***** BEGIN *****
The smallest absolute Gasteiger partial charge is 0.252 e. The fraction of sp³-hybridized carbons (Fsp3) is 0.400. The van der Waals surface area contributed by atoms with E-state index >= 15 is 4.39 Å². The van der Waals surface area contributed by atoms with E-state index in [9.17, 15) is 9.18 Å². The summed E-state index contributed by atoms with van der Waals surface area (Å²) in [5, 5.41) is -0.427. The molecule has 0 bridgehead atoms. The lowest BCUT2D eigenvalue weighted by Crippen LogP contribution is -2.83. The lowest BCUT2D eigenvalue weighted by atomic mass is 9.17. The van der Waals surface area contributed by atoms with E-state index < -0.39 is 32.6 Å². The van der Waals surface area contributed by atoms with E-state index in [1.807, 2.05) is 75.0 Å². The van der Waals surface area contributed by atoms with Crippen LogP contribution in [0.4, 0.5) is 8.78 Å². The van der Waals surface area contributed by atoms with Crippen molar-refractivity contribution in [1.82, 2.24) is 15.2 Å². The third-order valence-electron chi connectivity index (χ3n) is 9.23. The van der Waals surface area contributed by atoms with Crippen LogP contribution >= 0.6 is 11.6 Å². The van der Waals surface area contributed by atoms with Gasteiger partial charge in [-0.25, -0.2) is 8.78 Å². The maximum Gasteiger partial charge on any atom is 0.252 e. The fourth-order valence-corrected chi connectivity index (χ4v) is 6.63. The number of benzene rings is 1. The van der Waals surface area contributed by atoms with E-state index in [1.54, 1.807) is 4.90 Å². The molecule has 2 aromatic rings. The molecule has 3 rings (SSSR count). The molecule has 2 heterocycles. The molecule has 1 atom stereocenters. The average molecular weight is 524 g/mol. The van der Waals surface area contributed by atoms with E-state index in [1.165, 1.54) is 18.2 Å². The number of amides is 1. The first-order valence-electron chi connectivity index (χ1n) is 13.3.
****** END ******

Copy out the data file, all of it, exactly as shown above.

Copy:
The smallest absolute Gasteiger partial charge is 0.252 e. The fraction of sp³-hybridized carbons (Fsp3) is 0.400. The van der Waals surface area contributed by atoms with E-state index >= 15 is 4.39 Å². The van der Waals surface area contributed by atoms with E-state index in [9.17, 15) is 9.18 Å². The summed E-state index contributed by atoms with van der Waals surface area (Å²) in [5, 5.41) is -0.427. The molecule has 0 bridgehead atoms. The lowest BCUT2D eigenvalue weighted by Crippen LogP contribution is -2.83. The lowest BCUT2D eigenvalue weighted by atomic mass is 9.17. The van der Waals surface area contributed by atoms with E-state index < -0.39 is 32.6 Å². The van der Waals surface area contributed by atoms with E-state index in [1.807, 2.05) is 75.0 Å². The van der Waals surface area contributed by atoms with Crippen LogP contribution in [0.4, 0.5) is 8.78 Å². The van der Waals surface area contributed by atoms with Crippen molar-refractivity contribution in [1.82, 2.24) is 15.2 Å². The third-order valence-electron chi connectivity index (χ3n) is 9.23. The van der Waals surface area contributed by atoms with Crippen LogP contribution >= 0.6 is 11.6 Å². The van der Waals surface area contributed by atoms with Gasteiger partial charge in [-0.25, -0.2) is 8.78 Å². The maximum Gasteiger partial charge on any atom is 0.252 e. The fourth-order valence-corrected chi connectivity index (χ4v) is 6.63. The number of benzene rings is 1. The van der Waals surface area contributed by atoms with E-state index in [1.54, 1.807) is 4.90 Å². The molecule has 2 aromatic rings. The molecule has 3 rings (SSSR count). The molecule has 2 heterocycles. The molecule has 1 atom stereocenters. The average molecular weight is 524 g/mol. The van der Waals surface area contributed by atoms with E-state index in [1.165, 1.54) is 18.2 Å². The number of amides is 1. The first-order valence-electron chi connectivity index (χ1n) is 13.3.